Friday, March 28, 2014


hand wash only
When I started out as a new homeschooler I had a few expectations. I was pretty sure my life was about to get much busier. I felt an immense amount of responsibility to do everything just right or else risk my children never being able to get into college or get a real job. I was very concerned that I keep every piece of paper we generated in order to produce the perfect portfolio to prove I was doing a good job.

I never really thought I'd practically have a science lab in my house.

This week, while cleaning up after another science experiment, I took a look around my laundry room and realized it didn't look like the average person's laundry room with beakers, flasks, and funnels on top of the dryer. That made me start thinking about the other unexpected outcomes of our homeschooling journey.

at least I got a dining room

I have discovered that I spend LOADS of time researching, organizing, finding opportunities, and planning the boys' studies. I did not expect that we'd spend so little time in the classroom we added on the house when we made the decision to homeschool. For the first few years, we did spend more time in the classroom. As the boys have grown older, they have found their own places in the house to do their independent work. Other than the time I spend planning in the classroom, we only spend about two hours a day in there for schooling.

Everyone seems to think that homeschoolers get trapped alone, at home, and never socialize. I expected to feel a little isolated in our new routine, but I was wrong about that one too. We have met many families at homeschooling events, at the library, at state park programs, and through blogging about homeschooling. In fact, I probably have more friends now than I did before homeschooling. The boys have also made many friends both local and across the country via the internet.

The biggest surprise of all has probably been that I am not counting the days until this gig ends. Yes, some days I want to throw them out of the house... and have, on occasion, locked them out to play in the yard so I can take a break... but most of the time we all get along very well. We enjoy one another's company. We laugh at the same jokes. We have many of the same interests. We love to travel together. Way back in 2008, I was sure I'd want that big yellow bus to come take these boys away in just a few months, but the days passed and we adjusted to our routine. We found out we loved the homeschooling lifestyle. I didn't miss the stress of getting reluctant kids out the door before the sun was barely over the horizon. I didn't miss meetings with teachers that turned into yet another issue we had to try to resolve. I didn't even miss the free time I had that allowed me to keep the house clean.

The unexpected results of homeschooling have brought me more joy than all that free time or the cleanest house or that big yellow bus could ever have.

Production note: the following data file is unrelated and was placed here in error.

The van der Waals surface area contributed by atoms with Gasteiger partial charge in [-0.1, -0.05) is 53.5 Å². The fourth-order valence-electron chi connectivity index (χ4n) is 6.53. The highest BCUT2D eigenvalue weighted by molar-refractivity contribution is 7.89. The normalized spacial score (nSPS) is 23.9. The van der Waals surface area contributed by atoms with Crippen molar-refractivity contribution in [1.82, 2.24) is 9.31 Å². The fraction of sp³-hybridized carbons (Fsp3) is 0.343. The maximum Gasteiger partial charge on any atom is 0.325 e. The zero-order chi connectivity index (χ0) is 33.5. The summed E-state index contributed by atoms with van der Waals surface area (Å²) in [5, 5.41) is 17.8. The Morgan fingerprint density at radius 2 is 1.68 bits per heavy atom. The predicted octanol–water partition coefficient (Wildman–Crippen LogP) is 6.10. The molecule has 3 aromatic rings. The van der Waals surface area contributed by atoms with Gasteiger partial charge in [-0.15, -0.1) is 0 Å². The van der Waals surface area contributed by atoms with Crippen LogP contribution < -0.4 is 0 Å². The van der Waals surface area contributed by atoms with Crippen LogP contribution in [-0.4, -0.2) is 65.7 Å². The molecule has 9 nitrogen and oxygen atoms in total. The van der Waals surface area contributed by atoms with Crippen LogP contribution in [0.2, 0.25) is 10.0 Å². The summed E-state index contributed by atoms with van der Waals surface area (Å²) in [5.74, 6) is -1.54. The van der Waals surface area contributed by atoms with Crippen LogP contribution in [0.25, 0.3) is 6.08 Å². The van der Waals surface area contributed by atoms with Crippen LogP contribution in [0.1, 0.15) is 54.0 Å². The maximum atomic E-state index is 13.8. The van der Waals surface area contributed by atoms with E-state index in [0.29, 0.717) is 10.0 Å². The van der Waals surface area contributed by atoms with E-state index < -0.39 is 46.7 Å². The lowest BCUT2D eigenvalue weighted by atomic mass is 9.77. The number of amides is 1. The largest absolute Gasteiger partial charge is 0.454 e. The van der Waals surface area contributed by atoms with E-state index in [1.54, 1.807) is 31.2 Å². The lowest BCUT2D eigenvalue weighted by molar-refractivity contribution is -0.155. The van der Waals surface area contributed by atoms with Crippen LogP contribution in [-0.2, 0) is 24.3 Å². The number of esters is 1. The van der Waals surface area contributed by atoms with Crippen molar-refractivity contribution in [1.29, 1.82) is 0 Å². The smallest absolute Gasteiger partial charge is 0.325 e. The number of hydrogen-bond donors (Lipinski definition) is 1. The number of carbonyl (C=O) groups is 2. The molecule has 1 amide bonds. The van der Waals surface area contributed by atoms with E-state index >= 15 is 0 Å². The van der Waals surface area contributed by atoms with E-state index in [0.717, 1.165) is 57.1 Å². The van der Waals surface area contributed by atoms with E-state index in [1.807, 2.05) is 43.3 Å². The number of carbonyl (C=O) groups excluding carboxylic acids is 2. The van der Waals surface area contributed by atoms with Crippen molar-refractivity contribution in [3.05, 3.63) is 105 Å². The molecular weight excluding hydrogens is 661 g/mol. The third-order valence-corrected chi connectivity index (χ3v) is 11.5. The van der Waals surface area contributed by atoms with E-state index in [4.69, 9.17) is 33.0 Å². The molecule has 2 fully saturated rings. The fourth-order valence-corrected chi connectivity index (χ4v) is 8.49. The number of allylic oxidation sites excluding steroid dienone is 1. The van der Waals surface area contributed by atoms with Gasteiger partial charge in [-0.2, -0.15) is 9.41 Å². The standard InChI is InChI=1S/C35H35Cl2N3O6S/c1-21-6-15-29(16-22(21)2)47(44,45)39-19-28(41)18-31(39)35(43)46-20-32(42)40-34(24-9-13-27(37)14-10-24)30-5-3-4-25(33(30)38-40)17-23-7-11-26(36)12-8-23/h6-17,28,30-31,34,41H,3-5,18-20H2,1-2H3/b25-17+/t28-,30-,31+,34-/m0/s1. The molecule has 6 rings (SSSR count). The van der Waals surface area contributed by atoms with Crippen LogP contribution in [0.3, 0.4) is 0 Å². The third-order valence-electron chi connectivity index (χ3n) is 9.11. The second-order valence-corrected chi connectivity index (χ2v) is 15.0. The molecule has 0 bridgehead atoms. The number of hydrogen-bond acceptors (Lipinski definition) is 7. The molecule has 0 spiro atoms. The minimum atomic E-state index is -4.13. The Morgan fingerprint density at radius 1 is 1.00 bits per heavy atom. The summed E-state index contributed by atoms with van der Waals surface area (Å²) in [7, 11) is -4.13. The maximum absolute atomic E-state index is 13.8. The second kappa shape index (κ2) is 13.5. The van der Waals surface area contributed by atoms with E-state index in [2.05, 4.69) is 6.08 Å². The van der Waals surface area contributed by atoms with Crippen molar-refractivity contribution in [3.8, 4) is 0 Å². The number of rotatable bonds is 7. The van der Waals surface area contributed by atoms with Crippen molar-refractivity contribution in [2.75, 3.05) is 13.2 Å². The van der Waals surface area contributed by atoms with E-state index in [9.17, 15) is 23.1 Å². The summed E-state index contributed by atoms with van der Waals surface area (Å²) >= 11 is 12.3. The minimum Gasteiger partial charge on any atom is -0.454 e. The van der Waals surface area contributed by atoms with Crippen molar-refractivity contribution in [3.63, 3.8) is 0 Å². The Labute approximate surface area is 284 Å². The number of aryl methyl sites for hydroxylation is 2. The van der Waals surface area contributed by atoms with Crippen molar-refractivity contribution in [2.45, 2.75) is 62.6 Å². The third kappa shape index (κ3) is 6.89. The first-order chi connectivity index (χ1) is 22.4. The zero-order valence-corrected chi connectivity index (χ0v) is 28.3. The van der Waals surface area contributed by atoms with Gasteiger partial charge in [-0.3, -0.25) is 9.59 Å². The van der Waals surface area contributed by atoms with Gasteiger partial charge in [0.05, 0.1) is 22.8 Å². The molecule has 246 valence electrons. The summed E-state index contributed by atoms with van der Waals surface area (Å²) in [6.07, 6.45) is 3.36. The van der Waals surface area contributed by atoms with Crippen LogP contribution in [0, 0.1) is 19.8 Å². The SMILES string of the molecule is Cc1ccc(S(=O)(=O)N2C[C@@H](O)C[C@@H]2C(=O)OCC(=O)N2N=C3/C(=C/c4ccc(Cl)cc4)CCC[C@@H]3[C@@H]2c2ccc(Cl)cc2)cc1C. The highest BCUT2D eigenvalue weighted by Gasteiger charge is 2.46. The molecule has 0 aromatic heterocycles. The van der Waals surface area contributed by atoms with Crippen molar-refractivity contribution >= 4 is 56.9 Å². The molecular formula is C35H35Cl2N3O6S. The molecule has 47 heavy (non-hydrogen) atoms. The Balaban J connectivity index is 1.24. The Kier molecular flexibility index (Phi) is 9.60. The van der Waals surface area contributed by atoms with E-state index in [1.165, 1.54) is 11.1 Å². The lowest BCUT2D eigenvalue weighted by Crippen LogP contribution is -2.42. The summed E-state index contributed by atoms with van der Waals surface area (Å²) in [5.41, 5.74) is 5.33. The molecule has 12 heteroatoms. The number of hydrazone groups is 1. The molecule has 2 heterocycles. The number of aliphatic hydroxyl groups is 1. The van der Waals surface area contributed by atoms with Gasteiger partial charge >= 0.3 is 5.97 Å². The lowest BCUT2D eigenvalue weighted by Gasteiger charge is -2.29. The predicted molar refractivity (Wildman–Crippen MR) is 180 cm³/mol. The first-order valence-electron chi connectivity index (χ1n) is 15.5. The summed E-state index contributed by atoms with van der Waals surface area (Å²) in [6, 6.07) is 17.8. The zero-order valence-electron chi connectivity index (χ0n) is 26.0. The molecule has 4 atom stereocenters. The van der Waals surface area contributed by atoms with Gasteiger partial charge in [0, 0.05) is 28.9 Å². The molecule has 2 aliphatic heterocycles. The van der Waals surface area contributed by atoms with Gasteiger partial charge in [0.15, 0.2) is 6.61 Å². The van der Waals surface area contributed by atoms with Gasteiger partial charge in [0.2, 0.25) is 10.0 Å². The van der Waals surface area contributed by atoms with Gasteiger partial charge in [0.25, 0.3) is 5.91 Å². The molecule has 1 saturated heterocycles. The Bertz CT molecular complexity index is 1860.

Thursday, March 20, 2014

High School Plan

potential plan
I remember how I felt the first year we brought the boys home for school. I saw years ahead of me, planning what to teach, no end in sight. Now here I am, planning JT's high school years. In fact, I'm nearly half-way through my homeschooling years, assuming EM homeschools through graduation. Realizing how short the time is has made me want to spend considerable time working out a detailed plan for the next four years for JT, and seven years for EM.

Now that we have decided to use PHAA as JT's diploma program, we have a framework to use for our planning. The graduation requirements are 4 years of English, 3 years of mathematics, 3 years of science, 3 years of social studies, 2 years of arts and humanities. My rough plan for his 9th grade year looks like this - English will be primarily covered through tutoring by a former teacher/neighbor with the speech component of the English credit being my responsibility. I'm looking into getting enough kids together to participate in Poetry Out Loud. If that doesn't work out, we'll look for other opportunities. Math will be an Algebra I course through Thinkwell online. We may look into additional tutoring to make sure JT is really absorbing the math. Science next year will be a full course of biology. I'm still researching textbooks. I currently have it narrowed down to two or three possibilities. I am very comfortable teaching biology, so I don't think I'll need any outside help on that one. For social studies, I plan to put together a course consisting of two separate components, half the year covering American government and the other half on world geography. I want to continue our timeline study of American history, but that won't fit into the format for PHAA as well. We will just do that in addition to his credit course. Arts and humanities will be easy to cover in a variety of ways. He will end up with more credits than he needs. For the next two years, he'll be taking Spanish classes from a local private Christian school.  He will also continue taking drum lessons. Either of those activities can count for those credits. He may also take a few Coursera classes that might work as credits. Finally, even though there is no requirement by PHAA for physical education, our state's homeschooling regs do require it. JT will either be playing basketball and/or participating on the track team at the same school where he will take Spanish class.

Starting the planning felt a little overwhelming, but once I really looked at it, I realized it was easier than I thought. I still need to make more thorough plans for EM for next year. Things will be a lot different since JT will need to spend more time per subject, but have fewer subjects to cover than EM. I will probably sit down with EM closer to the end of the year to work out what he'd like to do next year.